"Representatives of AT&T, Comcast and Time Warner Cable all said late this week that their companies will not apply for broadband deployment funding approved in a huge economic stimulus package passed early this year. In addition, representatives of Verizon Communications and Verizon Wireless said it was unlikely that they would apply for stimulus funding. The US$7.2 billion in broadband stimulus funding was pushed by U.S. President Barack Obama and several consumer groups in an effort to provide universal access to broadband across the country. The first round of funding, in which the application deadline has been extended from Friday to Aug. 20, will distribute about $4 billion in deployment grants and loans, with awards scheduled for November."
Further opinion in the Washington Post. A number of reasons are suggested as to why major players aren't getting on board, including:
  • they're sufficiently cash rich to upgrade and expand their broadband networks on their own;
  • being in receipt of government funding could bring unwanted scrutiny of business practices and compensation, as seen elsewhere with car manufacturers and banks that have taken government bailouts;
  • they're likely to partner with or be contracted by organisations winning grants, so will get the money anyway without having to apply;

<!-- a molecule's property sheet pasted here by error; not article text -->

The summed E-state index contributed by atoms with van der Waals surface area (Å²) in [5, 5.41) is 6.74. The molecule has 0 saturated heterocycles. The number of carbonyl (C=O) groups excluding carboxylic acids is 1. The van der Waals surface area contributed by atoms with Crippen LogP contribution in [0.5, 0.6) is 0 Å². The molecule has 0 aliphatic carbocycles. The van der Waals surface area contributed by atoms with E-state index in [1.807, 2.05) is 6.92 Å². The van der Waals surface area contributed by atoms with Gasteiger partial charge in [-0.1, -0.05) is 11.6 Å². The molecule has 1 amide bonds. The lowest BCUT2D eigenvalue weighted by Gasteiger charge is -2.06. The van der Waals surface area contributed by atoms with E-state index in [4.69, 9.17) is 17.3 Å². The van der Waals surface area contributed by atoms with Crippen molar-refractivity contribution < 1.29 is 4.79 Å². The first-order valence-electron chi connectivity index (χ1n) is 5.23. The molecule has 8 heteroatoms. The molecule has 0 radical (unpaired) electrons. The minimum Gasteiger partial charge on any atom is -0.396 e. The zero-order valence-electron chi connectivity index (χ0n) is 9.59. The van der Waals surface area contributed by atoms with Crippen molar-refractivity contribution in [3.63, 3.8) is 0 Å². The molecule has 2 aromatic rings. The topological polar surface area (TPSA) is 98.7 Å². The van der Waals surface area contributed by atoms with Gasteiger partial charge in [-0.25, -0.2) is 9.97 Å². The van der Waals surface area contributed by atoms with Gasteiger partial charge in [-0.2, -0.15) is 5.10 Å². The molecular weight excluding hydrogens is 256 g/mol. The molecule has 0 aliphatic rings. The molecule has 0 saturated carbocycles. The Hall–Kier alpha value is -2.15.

• allegations that conditions attached to the funding, specifically net-neutrality provisons, would prevent them from managing traffic on their networks in the way they want.
This last one is particularly interesting: is the issue here an issue over network management itself, or the perceived need to provide greater transparency about network management? These provisions reference the FCC's August 2005 Internet Policy Statement which set out the following four principles:
  • To encourage broadband deployment and preserve and promote the open and interconnected nature of the public Internet, consumers are entitled to access the lawful Internet content of their choice.
  • To encourage broadband deployment and preserve and promote the open and interconnected nature of the public Internet, consumers are entitled to run applications and use services of their choice, subject to the needs of law enforcement.